Hyundai Introduces Metamobility That Will Change How We Travel
The Hyundai Motor Company has recently introduced a partly virtual and interactive future technology termed ‘metamobility’.
It is aimed at enabling human interaction with various robotic devices to offer a wide range of mobility solutions from automated individual transportation to remote-controlled robots in modern factories.
Headed by Chief Executive Euisun Chung, Hyundai’s officials explained their vision while briefing to media at the occasion of the Annual Consumer Electronics Show on Tuesday in Las Vegas.
The South Korean auto giant plans to utilize its prowess in artificial intelligence and robotics to create a mobility network that will connect real-world human beings to the tasks and objects in the virtual world.
Origin of Metaverse
Metamobility is linked to ‘metaverse’, a concept that was first introduced in 1992 by American author Neal Stephenson, and recently gained attention when social media giant Facebook was renamed Meta Platforms Inc. It is also a nod to a virtual world environment that can be accessed by people through the internet, and can use either virtual or augmented reality.
Hyundai presented various examples of how the real world can be connected with metaverse:
- A ‘smart’ factory where humans can control robots remotely to interact with machines and products inside the factory.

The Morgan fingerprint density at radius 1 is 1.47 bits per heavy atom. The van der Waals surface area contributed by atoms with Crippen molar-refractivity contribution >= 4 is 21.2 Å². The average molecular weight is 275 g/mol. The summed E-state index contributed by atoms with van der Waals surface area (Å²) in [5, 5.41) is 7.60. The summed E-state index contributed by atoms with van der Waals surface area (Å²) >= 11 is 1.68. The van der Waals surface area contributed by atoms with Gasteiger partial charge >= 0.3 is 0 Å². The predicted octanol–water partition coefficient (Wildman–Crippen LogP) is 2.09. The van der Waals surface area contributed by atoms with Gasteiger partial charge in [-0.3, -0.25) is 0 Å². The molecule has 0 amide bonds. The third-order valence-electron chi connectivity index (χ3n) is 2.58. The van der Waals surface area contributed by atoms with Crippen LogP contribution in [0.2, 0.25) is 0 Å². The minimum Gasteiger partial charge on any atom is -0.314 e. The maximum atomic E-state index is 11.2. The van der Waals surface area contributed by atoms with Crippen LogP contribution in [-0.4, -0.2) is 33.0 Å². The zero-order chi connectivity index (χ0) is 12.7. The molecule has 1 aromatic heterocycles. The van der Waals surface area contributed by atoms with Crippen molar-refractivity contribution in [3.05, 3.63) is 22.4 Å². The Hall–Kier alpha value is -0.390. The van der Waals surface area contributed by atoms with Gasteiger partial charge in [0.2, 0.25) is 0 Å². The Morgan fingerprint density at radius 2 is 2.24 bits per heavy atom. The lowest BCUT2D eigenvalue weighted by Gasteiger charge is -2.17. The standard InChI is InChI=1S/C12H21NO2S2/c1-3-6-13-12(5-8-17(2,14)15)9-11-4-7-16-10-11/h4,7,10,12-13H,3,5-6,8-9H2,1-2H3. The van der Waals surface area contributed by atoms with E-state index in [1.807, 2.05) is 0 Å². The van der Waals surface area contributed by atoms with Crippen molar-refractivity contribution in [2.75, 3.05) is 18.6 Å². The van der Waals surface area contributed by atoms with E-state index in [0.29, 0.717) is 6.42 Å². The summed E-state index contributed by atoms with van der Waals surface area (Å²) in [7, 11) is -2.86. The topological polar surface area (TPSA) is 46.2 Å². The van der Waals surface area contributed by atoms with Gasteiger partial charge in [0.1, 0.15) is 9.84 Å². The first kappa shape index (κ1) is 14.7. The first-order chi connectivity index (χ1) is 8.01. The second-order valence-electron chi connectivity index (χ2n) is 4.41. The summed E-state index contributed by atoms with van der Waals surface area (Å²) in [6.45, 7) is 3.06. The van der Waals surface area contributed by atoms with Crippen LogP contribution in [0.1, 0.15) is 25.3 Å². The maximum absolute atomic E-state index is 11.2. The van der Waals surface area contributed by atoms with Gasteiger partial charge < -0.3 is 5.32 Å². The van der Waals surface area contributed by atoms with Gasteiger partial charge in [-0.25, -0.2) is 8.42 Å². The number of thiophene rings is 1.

- Automated personal transportation devices for disabled individuals who want to maintain social distancing while traveling.
- A vehicle that can be converted into a workspace or an entertainment room equipped with an advanced 3D-enabled video gaming platform.
To make this innovation possible, Hyundai is developing a Mobility of Things ecosystem that will allow modular robotic platforms to perform various mobility tasks.
Hyundai’s module called Plug and Drive (PnD) runs on a single-wheel robotics platform and combines intelligent steering, braking and suspension with in-wheel electric drive, lidar sensors, and cameras for automated operations.
In the case of bigger logistics, Hyundai can increase the number of PnD modules to four, along with an application that pairs with Spot, a robot dog that was developed by Boston Dynamics, the company which Hyundai acquired in June 2021.